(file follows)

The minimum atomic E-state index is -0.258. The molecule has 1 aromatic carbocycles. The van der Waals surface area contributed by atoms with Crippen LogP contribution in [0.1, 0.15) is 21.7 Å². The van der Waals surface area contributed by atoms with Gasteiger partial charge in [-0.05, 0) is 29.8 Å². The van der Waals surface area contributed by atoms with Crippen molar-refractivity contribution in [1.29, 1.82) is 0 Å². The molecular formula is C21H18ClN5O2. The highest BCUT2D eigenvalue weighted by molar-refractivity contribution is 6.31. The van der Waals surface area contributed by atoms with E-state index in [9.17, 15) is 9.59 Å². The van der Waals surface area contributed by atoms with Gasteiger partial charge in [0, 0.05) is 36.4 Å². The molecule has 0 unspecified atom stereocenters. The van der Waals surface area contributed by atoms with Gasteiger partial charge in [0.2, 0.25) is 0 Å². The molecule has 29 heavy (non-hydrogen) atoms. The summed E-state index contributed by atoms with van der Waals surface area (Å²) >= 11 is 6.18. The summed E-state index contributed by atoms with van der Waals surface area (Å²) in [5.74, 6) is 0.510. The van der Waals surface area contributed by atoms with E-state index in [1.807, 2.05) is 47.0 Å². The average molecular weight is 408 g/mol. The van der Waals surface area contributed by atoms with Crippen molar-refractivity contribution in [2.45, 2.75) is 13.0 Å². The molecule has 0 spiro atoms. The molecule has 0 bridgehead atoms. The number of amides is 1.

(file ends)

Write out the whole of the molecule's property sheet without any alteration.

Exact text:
The minimum atomic E-state index is -0.258. The molecule has 1 aromatic carbocycles. The van der Waals surface area contributed by atoms with Crippen LogP contribution in [0.1, 0.15) is 21.7 Å². The van der Waals surface area contributed by atoms with Gasteiger partial charge in [-0.05, 0) is 29.8 Å². The van der Waals surface area contributed by atoms with Crippen molar-refractivity contribution in [1.29, 1.82) is 0 Å². The molecular formula is C21H18ClN5O2. The highest BCUT2D eigenvalue weighted by molar-refractivity contribution is 6.31. The van der Waals surface area contributed by atoms with E-state index in [9.17, 15) is 9.59 Å². The van der Waals surface area contributed by atoms with Gasteiger partial charge in [0, 0.05) is 36.4 Å². The molecule has 0 unspecified atom stereocenters. The van der Waals surface area contributed by atoms with Gasteiger partial charge in [0.2, 0.25) is 0 Å². The molecule has 29 heavy (non-hydrogen) atoms. The summed E-state index contributed by atoms with van der Waals surface area (Å²) >= 11 is 6.18. The summed E-state index contributed by atoms with van der Waals surface area (Å²) in [5.74, 6) is 0.510. The van der Waals surface area contributed by atoms with E-state index in [1.807, 2.05) is 47.0 Å². The average molecular weight is 408 g/mol. The van der Waals surface area contributed by atoms with Crippen molar-refractivity contribution in [2.45, 2.75) is 13.0 Å². The molecule has 0 spiro atoms. The molecule has 0 bridgehead atoms. The number of amides is 1.